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Table of Contents by John McPhee

Table of Contents

by John McPhee

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From bear cubs are tagged and traced--tourists in Alaska--Senator Bradley--making use of artificial ice--to a bush pilot named John McPhee (north of the C.P. Line)
  AnneliM | Jun 25, 2008 |
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Book description
Contents (articles previously published in The New Yorker, between 1980 & 1985):

Under the snow --
A textbook place for bears --
Riding the boom extension --
Heirs of general practice --
Open man --
Ice pond --
Minihydro --
North of the C.P. line.
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Amazon.com Product Description (ISBN 0374520089, Paperback)

Table of Contents is a collection of eight pieces that range from Alaska to New Jersey, describing, for example, the arrival of telephones in a small village near the Arctic Circle and the arrival of wild bears in considerable numbers in New Jersey, swarming in from the Poconos in search of a better life ("Riding the Boom Extension," "A Textbook Place for Bears").

In "North of the C.P. Line" the author introduces his friend John McPhee, a bush-pilot fish-and-game warden in northern Maine, who is also a writer. The two men met after the flying warden wrote to The New Yorker complaining that someone was using his name. Maine also is the milieu of "Heirs of General Practice," McPhee's highly acclaimed report—virtually a book in itself—on the new medical specialty called family practice. Much of it takes place in the examining rooms of a dozen young physicans in various rural communities, where they are seen in the context of their work with a great many patients of all ages.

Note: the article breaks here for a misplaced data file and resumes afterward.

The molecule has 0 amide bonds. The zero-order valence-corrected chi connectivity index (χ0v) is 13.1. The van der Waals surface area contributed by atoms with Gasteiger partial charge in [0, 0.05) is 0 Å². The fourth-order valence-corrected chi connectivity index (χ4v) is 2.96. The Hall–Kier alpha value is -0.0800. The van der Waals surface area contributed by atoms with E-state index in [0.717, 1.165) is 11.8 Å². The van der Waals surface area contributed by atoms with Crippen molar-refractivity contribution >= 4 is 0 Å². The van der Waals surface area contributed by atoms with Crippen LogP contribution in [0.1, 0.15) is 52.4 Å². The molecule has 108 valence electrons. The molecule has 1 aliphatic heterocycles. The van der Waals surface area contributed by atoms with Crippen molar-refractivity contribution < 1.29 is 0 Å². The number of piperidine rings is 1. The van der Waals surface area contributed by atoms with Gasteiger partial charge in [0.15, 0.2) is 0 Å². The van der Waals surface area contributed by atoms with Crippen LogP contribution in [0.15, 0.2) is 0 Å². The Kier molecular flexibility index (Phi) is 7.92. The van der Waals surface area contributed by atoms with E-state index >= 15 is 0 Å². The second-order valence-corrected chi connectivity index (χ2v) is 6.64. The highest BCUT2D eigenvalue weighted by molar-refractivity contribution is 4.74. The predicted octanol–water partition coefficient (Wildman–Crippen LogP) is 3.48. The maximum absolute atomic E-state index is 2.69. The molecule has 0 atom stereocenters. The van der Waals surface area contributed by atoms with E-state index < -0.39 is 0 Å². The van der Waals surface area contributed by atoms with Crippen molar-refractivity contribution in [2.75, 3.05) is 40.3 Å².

Two relatively short pieces revisit the subjects of earlier McPhee books. "Ice Pond" demonstrates anew the innovative genius of the physicist Theodore B. Taylor, who developed a way of making and using with impressive results in the conservation of the electrical energy. "Open Man" describes a summer day in New Jersey in the company of Senator Bill Bradley.

In "Minihydro," various small-scale entrepreneurs in New York State set up turbines at nineteenth-century mill sites and sell electricity to power companies. A nice little country waterfall can earn as much as two hundred dollars a year for someone with such a turbine. And, "Under the Snow," McPhee Goes back into black bear's dens in Pensylvania in winter, where he becomes intoxicated with affection for some five-pound cubs. They remind him of his daughters.

(retrieved from Amazon Thu, 12 Mar 2015 18:14:47 -0400)

(see all 3 descriptions)

Eight essays discuss wild bears, a Maine game warden, family practice physicians, energy conservation, and political campaigning

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